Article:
The disappearance of Michael Rockefeller was one of the most intensely followed stories of 1961, as everyone wanted to know what happened to the heir of one of the richest families in the world.
The young Rockefeller was last seen alive off the coast of modern Papua New Guinea, trying to swim to shore after his boat capsized.
Rumors began to swirl and many believed he was eaten by cannibals. A recent book claims that was the case indeed.
The Rockefeller Who Wanted To Travel The World
Michael Clark Rockefeller was born in 1938, the fifth child of New York Governor and future US Vice-president Nelson Rockefeller.
He was the great-grandson of the dynasty’s founder, the legendary John D. Rockefeller, one of the richest men ever.
Michael had everything one can dream, a life of luxury, good education, and the promise of an executive position in the family business empire.
Only the young Michael had other plans. He was of an artistic temperament and fresh out of college he wanted to see the world, not find himself buried in a stuffy boardroom.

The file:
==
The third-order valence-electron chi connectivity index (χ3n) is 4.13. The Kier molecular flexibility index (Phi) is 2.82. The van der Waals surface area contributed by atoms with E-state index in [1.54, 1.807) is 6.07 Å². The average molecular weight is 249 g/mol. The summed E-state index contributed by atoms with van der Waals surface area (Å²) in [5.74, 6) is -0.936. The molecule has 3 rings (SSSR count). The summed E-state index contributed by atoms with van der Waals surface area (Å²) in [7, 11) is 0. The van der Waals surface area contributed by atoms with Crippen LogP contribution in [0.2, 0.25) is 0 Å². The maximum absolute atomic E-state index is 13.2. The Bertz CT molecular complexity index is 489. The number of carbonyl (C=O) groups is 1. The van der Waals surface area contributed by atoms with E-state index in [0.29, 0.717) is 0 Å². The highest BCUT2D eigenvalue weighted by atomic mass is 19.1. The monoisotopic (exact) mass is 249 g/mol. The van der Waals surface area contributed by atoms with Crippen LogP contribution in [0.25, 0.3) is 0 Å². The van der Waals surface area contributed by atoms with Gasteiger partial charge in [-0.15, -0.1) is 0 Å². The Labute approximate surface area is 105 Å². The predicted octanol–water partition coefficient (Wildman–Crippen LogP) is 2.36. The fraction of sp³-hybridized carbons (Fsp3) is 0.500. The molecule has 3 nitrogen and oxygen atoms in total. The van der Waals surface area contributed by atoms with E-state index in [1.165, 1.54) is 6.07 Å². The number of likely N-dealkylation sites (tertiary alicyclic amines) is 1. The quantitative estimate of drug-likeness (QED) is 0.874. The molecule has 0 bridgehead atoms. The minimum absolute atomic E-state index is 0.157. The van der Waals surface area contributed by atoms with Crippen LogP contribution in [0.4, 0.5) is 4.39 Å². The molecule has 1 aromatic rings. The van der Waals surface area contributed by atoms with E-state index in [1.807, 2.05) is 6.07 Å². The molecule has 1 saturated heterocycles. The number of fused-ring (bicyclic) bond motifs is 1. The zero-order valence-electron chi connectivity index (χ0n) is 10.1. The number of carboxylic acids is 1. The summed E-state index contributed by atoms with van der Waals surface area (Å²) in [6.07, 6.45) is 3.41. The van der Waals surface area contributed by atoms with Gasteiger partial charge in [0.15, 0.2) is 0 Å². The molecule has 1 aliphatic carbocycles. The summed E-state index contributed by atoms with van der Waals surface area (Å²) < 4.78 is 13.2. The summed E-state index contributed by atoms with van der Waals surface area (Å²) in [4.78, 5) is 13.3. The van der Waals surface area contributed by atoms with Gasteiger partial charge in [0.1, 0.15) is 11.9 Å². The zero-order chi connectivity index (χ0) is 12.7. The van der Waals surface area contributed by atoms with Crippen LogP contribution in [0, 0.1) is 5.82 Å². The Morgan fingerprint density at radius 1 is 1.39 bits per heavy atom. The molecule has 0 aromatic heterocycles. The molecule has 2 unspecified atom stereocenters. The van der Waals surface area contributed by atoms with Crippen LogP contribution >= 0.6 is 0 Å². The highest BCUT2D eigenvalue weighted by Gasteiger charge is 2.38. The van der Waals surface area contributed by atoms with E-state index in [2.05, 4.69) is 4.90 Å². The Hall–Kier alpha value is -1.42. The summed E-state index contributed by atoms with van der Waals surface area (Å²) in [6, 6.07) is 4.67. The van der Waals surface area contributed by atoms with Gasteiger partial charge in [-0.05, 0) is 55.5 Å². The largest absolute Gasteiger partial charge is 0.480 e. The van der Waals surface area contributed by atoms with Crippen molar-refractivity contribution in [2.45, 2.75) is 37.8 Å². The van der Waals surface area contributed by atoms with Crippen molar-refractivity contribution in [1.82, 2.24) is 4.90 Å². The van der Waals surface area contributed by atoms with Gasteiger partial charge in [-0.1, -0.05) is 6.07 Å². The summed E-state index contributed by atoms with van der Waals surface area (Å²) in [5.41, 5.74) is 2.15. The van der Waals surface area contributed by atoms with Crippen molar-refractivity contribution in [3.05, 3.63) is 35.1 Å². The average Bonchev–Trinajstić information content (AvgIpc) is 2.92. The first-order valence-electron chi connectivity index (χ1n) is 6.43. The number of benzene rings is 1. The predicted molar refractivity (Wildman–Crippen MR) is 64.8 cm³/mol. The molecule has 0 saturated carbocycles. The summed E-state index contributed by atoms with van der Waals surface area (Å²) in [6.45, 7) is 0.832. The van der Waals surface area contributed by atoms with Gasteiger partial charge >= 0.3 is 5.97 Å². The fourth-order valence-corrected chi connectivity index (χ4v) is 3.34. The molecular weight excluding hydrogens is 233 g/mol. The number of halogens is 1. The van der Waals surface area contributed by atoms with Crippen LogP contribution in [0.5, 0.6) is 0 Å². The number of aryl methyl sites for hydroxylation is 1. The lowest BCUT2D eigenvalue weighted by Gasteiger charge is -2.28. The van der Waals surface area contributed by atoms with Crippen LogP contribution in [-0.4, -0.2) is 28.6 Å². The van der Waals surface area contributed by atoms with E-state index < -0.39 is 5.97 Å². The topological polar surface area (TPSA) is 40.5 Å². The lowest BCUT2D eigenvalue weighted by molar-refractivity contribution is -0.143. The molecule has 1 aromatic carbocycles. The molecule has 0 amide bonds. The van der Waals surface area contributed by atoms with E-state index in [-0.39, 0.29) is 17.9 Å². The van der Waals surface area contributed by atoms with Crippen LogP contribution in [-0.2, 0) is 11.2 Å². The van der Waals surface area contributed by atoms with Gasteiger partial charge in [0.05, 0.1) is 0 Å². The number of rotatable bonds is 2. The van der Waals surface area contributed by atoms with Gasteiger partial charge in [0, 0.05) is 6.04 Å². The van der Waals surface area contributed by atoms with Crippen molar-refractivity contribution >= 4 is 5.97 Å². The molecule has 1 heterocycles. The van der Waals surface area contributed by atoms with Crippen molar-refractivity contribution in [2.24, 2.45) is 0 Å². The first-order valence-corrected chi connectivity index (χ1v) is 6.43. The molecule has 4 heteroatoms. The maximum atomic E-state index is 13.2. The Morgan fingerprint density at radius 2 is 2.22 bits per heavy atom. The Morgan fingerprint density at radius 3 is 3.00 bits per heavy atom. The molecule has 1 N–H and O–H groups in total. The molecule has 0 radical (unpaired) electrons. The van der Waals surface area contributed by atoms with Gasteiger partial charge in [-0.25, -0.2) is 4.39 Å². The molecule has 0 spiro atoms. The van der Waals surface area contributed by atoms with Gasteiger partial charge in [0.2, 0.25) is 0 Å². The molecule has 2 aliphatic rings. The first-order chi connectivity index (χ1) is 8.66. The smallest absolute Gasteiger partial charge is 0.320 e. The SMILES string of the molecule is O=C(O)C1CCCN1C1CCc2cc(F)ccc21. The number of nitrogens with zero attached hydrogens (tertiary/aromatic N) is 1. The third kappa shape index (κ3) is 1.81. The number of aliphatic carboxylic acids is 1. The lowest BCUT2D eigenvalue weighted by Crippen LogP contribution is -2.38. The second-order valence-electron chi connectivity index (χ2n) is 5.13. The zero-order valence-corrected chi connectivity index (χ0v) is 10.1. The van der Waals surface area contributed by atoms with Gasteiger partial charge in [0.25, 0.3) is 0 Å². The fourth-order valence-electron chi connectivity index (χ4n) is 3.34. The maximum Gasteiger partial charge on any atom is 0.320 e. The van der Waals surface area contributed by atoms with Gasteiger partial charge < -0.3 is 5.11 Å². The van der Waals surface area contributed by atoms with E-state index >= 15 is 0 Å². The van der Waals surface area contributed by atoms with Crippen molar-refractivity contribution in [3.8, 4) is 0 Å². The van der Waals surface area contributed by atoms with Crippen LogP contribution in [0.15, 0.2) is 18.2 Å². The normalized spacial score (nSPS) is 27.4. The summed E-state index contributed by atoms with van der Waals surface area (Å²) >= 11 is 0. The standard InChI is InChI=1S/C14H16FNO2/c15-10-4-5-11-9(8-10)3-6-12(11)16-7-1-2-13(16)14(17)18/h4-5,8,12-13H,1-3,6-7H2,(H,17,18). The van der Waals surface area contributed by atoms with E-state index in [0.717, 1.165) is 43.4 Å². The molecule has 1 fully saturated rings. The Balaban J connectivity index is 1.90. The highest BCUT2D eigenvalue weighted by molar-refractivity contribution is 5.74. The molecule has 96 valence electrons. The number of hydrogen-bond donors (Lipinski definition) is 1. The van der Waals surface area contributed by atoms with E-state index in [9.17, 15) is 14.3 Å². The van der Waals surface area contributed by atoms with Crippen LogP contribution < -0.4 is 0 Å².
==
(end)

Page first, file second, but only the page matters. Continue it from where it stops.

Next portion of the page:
Ironically, the passion that led him to his death at a young age was ignited by his father’s interest in art.
Nelson Rockefeller had recently opened the Museum of Primitive Art which featured exotic items from Africa, as well as Mayan and Inca artifacts.
Michael decided he wanted to travel and collect primitive art as well. “It’s the desire to do something adventurous, at a time when frontiers, in the real sense of the word, are disappearing,” he explained at the time.
His father granted him his wish, undoubtedly hoping it was just a phase and his son would eventually take his place in the family organization.
The young Rockefeller spent months in Japan and Venezuela, but these countries were too modern for his taste. He wanted something more exciting.
The family pulled some strings and young Michael was granted a place on the 1960 Peabody expedition to study the Dani population in Papua New Guinea.
Michael was in charge of taking photos of the tribesmen and he was absolutely fascinated by their culture.